Peter Gerety is a well-known character actor in whom he has appeared Syriana, enemies of the state, Charlie Wilson’s warand dozens of other movies and TV shows, including Ray Donovan. Workers offers him his first leading role (at the age of 80!) alongside Talia Shire and Billy Brown. It’s a humble indie film that starts populistically with Frank Capra and then takes some surprising twists and turns. I missed it when it opened last spring and I’m glad I caught up with it now.
The setting is an archetypal American city where Gerety follows a never-changing daily routine and goes to work in a nearby factory with a lunch bucket and a thermos. When the facility suddenly closes without taking care of the staff, Gerety – who rarely speaks – refuses to change his pattern, shows up and sneaks into a back door to keep going to work every day. One morning a relative newcomer to town (Brown) arrives and soon several dozen others are by her side. They decide to take a stand, occupy the factory, and spend their days placing orders for the plastic parts they make.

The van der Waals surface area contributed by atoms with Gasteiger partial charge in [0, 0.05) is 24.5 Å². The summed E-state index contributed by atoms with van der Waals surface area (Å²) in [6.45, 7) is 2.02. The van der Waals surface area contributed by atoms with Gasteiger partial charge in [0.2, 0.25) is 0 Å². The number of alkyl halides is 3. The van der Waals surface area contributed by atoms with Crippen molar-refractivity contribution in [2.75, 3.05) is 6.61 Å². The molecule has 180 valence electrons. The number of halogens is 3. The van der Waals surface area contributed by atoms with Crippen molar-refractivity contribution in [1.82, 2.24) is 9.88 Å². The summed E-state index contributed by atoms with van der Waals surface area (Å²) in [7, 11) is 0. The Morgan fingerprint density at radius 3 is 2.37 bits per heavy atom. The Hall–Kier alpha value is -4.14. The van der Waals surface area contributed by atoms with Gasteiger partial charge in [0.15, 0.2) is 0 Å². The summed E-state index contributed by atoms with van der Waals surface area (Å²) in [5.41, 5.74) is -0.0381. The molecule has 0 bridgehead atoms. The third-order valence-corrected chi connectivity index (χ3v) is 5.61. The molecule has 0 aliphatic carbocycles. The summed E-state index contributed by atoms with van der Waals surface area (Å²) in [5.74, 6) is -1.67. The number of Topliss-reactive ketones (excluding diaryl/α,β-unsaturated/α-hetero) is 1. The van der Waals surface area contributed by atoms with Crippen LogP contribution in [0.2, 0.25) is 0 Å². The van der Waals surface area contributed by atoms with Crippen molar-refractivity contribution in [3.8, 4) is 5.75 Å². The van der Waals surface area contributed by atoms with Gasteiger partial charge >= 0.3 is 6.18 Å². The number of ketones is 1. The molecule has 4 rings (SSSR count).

Gerety’s character is silent, to say the least. He is finally forced to speak when his wife forces him to face reality – and circumstances that are beyond his control.
Workers is a credible feature film debut for writer and director Robert Jury and his actors come through for him. The plight of its characters is all too familiar, but there are a few twists in it that keep interest without putting undue strain on credibility. It’s not a perfect movie, but it’s worth a look. You can find it on many platforms including Vudu, DirecTV, and Amazon Prime.